Journal of Physics: Conference Series 146 (2009) 012020 doi:10.1088/1742-6596/146/1/012020
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FE-SEM top-view micrographs with FFT images and FFT intensity profiles are shown in figure 3 for
various anodizing times ranging from 8 to 40 h.


Figure 3. FE-SEM top-view micrographs with FFT images and intensity profiles of FFT images for
samples anodized in 0.3 M H
3
PO
4
at 160 V and 0 ºC. The duration of the first and second anodizing
step was 8 h (A) and 40 h (B).
However, the qualitative analysis of the pore arrangement performed on the basis of FFT images,
does not give a clear answer about the effect. The quantitative inspection, exploiting the calculated
average values of regularity ratio (table 2), shows that increasing duration of both anodizing steps
improves the regularity of pore arrangement and uniformity of pore-shapes.
Table 2. The anodizing time influence on the average regularity ratio (R
i
) for samples anodized in
0.3 M H
3
PO
4
at 160 V and 0 ºC.
Duration of both anodizing steps [h] 8 14 20 40
R
i
[a.u] 5.21 5.14 7.84 9.61
This can be attributed to the fact that in the two-step self-organized anodization of aluminum a
significant extension of the first anodizing step improves considerably the regularity of array of nano-
periodic concave, consisting of a triangular lattice structure, on the aluminum substrate after the oxide
layer removal. The periodic concave triangular features formed on the aluminum surface serve as
nucleation sites for the formation of pores during the second anodizing step. In consequence, the
regularity of pore arrangement observed after the second anodization is highly improved.
On the other hand, is clearly visible from figure 3 that increasing anodizing duration increases the
size of pores. The average pore diameter estimated from FE-SEM top-views for various anodizing
durations is shown in figure 4A. With increasing anodizing time the pore diameter rises gradually and
for the longest duration is similar to the theoretical value. This increase in the pore diameter could be a
result of prolonged etching of alumina in the acidic electrolyte used for anodizing. In addition, the
complex network of pores containing subpores disappears due to the electrolyte etching action. The
change of interpore distance as a function of anodizing time is shown in figure 4B. Surprisingly to
expectations, a slight decrease of interpore distance towards the theoretical value is observed with an
extension of anodizing duration. This is caused by increasing structural regularity of pore arrangement
with increasing anodizing time. A gradual improvement of the pore lattice regularity towards the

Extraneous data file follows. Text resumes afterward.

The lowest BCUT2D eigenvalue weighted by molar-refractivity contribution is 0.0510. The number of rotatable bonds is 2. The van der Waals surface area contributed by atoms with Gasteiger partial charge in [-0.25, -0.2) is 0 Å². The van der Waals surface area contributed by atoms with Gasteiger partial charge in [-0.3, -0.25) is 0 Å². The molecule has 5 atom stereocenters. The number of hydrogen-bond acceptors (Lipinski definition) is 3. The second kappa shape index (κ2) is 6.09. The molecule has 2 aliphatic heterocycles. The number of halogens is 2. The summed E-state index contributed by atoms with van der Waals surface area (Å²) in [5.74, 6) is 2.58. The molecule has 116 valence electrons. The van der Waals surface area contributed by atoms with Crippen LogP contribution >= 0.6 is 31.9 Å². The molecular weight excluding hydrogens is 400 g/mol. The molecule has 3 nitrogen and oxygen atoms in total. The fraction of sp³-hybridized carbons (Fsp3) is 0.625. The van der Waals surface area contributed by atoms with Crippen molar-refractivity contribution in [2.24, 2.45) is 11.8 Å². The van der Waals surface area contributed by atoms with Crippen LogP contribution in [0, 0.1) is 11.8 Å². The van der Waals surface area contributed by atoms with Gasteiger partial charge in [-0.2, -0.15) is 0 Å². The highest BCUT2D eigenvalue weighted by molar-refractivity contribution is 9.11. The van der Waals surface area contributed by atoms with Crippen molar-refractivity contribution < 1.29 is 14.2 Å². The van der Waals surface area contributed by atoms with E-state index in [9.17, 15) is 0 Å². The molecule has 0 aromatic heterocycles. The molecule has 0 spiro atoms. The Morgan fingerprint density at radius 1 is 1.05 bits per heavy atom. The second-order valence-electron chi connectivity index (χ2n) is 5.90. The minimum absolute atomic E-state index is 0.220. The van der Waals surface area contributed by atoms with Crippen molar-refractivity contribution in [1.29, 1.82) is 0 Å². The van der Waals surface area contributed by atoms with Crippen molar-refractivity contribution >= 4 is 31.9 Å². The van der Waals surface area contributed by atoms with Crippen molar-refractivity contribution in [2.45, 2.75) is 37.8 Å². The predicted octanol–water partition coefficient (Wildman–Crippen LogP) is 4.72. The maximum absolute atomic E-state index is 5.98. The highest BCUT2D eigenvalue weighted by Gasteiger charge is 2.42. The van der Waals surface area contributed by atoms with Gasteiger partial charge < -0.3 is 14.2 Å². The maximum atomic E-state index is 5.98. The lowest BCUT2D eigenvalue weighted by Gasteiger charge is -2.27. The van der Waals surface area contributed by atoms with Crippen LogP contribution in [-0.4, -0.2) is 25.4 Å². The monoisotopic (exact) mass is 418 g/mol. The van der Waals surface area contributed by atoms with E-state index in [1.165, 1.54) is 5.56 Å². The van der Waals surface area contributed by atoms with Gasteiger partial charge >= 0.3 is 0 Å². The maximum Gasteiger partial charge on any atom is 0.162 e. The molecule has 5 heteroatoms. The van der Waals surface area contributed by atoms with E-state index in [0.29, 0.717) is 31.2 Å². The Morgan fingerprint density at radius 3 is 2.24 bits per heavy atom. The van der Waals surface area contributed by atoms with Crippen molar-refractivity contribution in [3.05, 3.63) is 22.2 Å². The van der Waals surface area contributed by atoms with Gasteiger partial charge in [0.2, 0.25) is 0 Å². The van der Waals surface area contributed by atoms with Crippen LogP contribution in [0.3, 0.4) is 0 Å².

perfect hexagonal arrangement is observed with the increasing anodizing duration.
It is worth noting that with a significant extension of the anodizing time a considerable
improvement of pore arrangement have not been observed. Therefore, from an economical point of
view potentiostatic anodizing of aluminum in H
3
PO
4
in the range of potential between 100 and 160 V,
even in the presence of methanol, does not give satisfying results and another approaches to structure
regularity improvement have to be considered.
2nd National Conference on Nanotechnology ‘NANO 2008’ IOP Publishing
Journal of Physics: Conference Series 146 (2009) 012020 doi:10.1088/1742-6596/146/1/012020
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A)

y = -0,0952x
2
+ 7,8303x + 48,364 R
2
= 0,9992
75
95
115
135
155
175
195
215
235
5 15 25 35 45
Duration of both steps of anodization [h]
P
o
r
e

d
i
a
m
e
t
e
r

[
n
m
]
0.3 M phosphoric acid; 160 V
Theoretical value for 160 V

B)

y = 0.0685x
2
- 4.1506x + 509.51
R
2
= 0.9235
380
400
420
440
460
480
500
5 15 25 35 45
Duration of both steps of anodization
[h]
I
n
t
e
r
p
o
r
e

d
i
s
t
a
n
c
e

[
n
m
]
0.3 M phosphoric acid; 160 V
Theoretical value for 160 V

Figure 4. The effect of the duration of both anodizing steps on the average pore diameter (A) and
interpore distance (B) of anodic porous alumina formed in 0.3 M H
3
PO
4
at 160 V and 0 ºC.
3.3. The effect of methanol addition
The influence of methanol addition on regularity of the pore arrangement and structural features of
porous anodic alumina was studied for the anodizing potential of 160 V at -5 ºC. The presence of
methanol in the electrolyte allows to decrease the anodizing temperature to -5 ºC. For all studied
methanol additions, the duration of both anodizing steps was 8 h. Figure 5 shows typical FE-SEM top-
views with FFT images and intensity profiles for samples anodized in a methanol-water mixture 1:4
vol. (figures 5A and 5C) and 1:1 vol. (figure 5B) containing 0.3 M H
3
PO
4
.


Figure 5. FE-SEM top-view micrographs with
FFT images and FFT intensity profiles for